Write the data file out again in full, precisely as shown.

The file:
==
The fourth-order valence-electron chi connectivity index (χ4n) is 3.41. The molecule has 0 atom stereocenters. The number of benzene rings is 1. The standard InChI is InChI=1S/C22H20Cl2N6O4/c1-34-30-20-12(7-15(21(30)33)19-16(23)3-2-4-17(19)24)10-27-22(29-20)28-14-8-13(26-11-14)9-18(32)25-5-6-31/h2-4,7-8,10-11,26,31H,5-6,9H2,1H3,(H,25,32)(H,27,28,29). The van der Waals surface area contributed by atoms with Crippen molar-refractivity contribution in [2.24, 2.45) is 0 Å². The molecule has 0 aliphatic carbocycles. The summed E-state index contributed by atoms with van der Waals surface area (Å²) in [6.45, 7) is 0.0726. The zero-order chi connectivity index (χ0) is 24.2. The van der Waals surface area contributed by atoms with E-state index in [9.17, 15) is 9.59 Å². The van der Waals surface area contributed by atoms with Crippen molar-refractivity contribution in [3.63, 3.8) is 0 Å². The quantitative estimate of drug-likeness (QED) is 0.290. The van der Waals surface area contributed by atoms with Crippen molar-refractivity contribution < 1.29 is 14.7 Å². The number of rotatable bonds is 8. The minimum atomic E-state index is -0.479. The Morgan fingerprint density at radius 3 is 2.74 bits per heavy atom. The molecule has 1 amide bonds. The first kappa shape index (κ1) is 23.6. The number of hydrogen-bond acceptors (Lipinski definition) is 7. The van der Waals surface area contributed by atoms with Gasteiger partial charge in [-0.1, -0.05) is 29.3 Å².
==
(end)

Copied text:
The fourth-order valence-electron chi connectivity index (χ4n) is 3.41. The molecule has 0 atom stereocenters. The number of benzene rings is 1. The standard InChI is InChI=1S/C22H20Cl2N6O4/c1-34-30-20-12(7-15(21(30)33)19-16(23)3-2-4-17(19)24)10-27-22(29-20)28-14-8-13(26-11-14)9-18(32)25-5-6-31/h2-4,7-8,10-11,26,31H,5-6,9H2,1H3,(H,25,32)(H,27,28,29). The van der Waals surface area contributed by atoms with Crippen molar-refractivity contribution in [2.24, 2.45) is 0 Å². The molecule has 0 aliphatic carbocycles. The summed E-state index contributed by atoms with van der Waals surface area (Å²) in [6.45, 7) is 0.0726. The zero-order chi connectivity index (χ0) is 24.2. The van der Waals surface area contributed by atoms with E-state index in [9.17, 15) is 9.59 Å². The van der Waals surface area contributed by atoms with Crippen molar-refractivity contribution in [3.63, 3.8) is 0 Å². The quantitative estimate of drug-likeness (QED) is 0.290. The van der Waals surface area contributed by atoms with Crippen molar-refractivity contribution < 1.29 is 14.7 Å². The number of rotatable bonds is 8. The minimum atomic E-state index is -0.479. The Morgan fingerprint density at radius 3 is 2.74 bits per heavy atom. The molecule has 1 amide bonds. The first kappa shape index (κ1) is 23.6. The number of hydrogen-bond acceptors (Lipinski definition) is 7. The van der Waals surface area contributed by atoms with Gasteiger partial charge in [-0.1, -0.05) is 29.3 Å².